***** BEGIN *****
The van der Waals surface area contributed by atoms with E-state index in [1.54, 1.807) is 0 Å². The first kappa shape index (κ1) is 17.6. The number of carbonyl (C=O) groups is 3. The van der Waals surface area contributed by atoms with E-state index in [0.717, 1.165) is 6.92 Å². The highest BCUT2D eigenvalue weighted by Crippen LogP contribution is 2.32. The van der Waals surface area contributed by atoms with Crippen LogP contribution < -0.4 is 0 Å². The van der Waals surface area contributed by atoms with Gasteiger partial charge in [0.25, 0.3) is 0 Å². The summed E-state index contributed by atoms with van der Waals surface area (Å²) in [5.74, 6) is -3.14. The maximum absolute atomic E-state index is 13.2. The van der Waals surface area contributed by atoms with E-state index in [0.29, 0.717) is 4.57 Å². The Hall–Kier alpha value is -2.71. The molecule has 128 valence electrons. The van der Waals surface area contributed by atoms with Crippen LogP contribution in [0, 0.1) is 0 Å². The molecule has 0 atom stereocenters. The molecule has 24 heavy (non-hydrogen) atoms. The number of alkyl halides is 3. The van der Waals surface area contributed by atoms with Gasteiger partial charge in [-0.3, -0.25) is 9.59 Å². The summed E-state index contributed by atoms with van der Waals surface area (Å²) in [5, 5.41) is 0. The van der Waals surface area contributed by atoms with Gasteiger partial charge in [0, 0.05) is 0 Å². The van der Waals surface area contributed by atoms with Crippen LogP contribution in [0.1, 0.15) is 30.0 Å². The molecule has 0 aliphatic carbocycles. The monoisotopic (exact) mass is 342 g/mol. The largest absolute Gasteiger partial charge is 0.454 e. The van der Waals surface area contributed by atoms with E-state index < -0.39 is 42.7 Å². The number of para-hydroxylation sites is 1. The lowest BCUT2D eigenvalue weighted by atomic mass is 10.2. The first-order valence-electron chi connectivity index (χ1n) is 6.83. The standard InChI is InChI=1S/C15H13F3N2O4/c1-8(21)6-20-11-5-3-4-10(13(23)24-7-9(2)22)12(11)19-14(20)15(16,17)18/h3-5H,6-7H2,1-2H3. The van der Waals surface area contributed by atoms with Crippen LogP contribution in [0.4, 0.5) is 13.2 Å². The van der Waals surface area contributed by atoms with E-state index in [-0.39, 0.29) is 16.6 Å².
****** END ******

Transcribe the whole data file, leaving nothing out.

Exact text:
The van der Waals surface area contributed by atoms with E-state index in [1.54, 1.807) is 0 Å². The first kappa shape index (κ1) is 17.6. The number of carbonyl (C=O) groups is 3. The van der Waals surface area contributed by atoms with E-state index in [0.717, 1.165) is 6.92 Å². The highest BCUT2D eigenvalue weighted by Crippen LogP contribution is 2.32. The van der Waals surface area contributed by atoms with Crippen LogP contribution < -0.4 is 0 Å². The van der Waals surface area contributed by atoms with Gasteiger partial charge in [0.25, 0.3) is 0 Å². The summed E-state index contributed by atoms with van der Waals surface area (Å²) in [5.74, 6) is -3.14. The maximum absolute atomic E-state index is 13.2. The van der Waals surface area contributed by atoms with E-state index in [0.29, 0.717) is 4.57 Å². The Hall–Kier alpha value is -2.71. The molecule has 128 valence electrons. The van der Waals surface area contributed by atoms with Crippen LogP contribution in [0, 0.1) is 0 Å². The molecule has 0 atom stereocenters. The molecule has 24 heavy (non-hydrogen) atoms. The number of alkyl halides is 3. The van der Waals surface area contributed by atoms with Gasteiger partial charge in [-0.3, -0.25) is 9.59 Å². The summed E-state index contributed by atoms with van der Waals surface area (Å²) in [5, 5.41) is 0. The van der Waals surface area contributed by atoms with Gasteiger partial charge in [0, 0.05) is 0 Å². The van der Waals surface area contributed by atoms with Crippen LogP contribution in [0.1, 0.15) is 30.0 Å². The molecule has 0 aliphatic carbocycles. The monoisotopic (exact) mass is 342 g/mol. The largest absolute Gasteiger partial charge is 0.454 e. The van der Waals surface area contributed by atoms with E-state index < -0.39 is 42.7 Å². The number of para-hydroxylation sites is 1. The lowest BCUT2D eigenvalue weighted by atomic mass is 10.2. The first-order valence-electron chi connectivity index (χ1n) is 6.83. The standard InChI is InChI=1S/C15H13F3N2O4/c1-8(21)6-20-11-5-3-4-10(13(23)24-7-9(2)22)12(11)19-14(20)15(16,17)18/h3-5H,6-7H2,1-2H3. The van der Waals surface area contributed by atoms with Crippen LogP contribution in [0.4, 0.5) is 13.2 Å². The van der Waals surface area contributed by atoms with E-state index in [-0.39, 0.29) is 16.6 Å².